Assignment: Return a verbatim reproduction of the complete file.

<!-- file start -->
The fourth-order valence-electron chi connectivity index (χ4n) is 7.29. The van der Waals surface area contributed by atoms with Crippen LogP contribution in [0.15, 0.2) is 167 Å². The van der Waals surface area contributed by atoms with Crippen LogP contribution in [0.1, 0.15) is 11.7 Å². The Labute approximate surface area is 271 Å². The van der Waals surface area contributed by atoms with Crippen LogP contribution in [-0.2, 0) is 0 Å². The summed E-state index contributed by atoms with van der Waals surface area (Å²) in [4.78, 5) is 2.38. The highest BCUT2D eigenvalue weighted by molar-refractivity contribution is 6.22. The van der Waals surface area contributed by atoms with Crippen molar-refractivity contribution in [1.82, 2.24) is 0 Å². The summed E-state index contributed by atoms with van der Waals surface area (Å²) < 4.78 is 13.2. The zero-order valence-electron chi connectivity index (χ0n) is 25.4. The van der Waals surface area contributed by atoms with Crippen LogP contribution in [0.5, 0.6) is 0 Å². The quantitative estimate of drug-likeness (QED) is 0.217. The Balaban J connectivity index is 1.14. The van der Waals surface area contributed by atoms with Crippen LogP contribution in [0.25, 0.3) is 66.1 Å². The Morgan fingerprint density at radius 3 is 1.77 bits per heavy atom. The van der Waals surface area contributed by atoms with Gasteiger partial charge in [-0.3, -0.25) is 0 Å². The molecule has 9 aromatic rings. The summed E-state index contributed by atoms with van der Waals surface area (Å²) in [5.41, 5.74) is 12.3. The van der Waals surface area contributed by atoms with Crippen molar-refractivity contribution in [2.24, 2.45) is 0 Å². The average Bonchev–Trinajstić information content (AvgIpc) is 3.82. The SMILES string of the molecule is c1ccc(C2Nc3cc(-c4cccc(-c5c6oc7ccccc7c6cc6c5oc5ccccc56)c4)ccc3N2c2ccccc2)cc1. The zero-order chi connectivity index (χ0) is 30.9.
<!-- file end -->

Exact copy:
The fourth-order valence-electron chi connectivity index (χ4n) is 7.29. The van der Waals surface area contributed by atoms with Crippen LogP contribution in [0.15, 0.2) is 167 Å². The van der Waals surface area contributed by atoms with Crippen LogP contribution in [0.1, 0.15) is 11.7 Å². The Labute approximate surface area is 271 Å². The van der Waals surface area contributed by atoms with Crippen LogP contribution in [-0.2, 0) is 0 Å². The summed E-state index contributed by atoms with van der Waals surface area (Å²) in [4.78, 5) is 2.38. The highest BCUT2D eigenvalue weighted by molar-refractivity contribution is 6.22. The van der Waals surface area contributed by atoms with Crippen molar-refractivity contribution in [1.82, 2.24) is 0 Å². The summed E-state index contributed by atoms with van der Waals surface area (Å²) < 4.78 is 13.2. The zero-order valence-electron chi connectivity index (χ0n) is 25.4. The van der Waals surface area contributed by atoms with Crippen LogP contribution in [0.5, 0.6) is 0 Å². The quantitative estimate of drug-likeness (QED) is 0.217. The Balaban J connectivity index is 1.14. The van der Waals surface area contributed by atoms with Crippen LogP contribution in [0.25, 0.3) is 66.1 Å². The Morgan fingerprint density at radius 3 is 1.77 bits per heavy atom. The van der Waals surface area contributed by atoms with Gasteiger partial charge in [-0.3, -0.25) is 0 Å². The molecule has 9 aromatic rings. The summed E-state index contributed by atoms with van der Waals surface area (Å²) in [5.41, 5.74) is 12.3. The van der Waals surface area contributed by atoms with Crippen molar-refractivity contribution in [2.24, 2.45) is 0 Å². The average Bonchev–Trinajstić information content (AvgIpc) is 3.82. The SMILES string of the molecule is c1ccc(C2Nc3cc(-c4cccc(-c5c6oc7ccccc7c6cc6c5oc5ccccc56)c4)ccc3N2c2ccccc2)cc1. The zero-order chi connectivity index (χ0) is 30.9.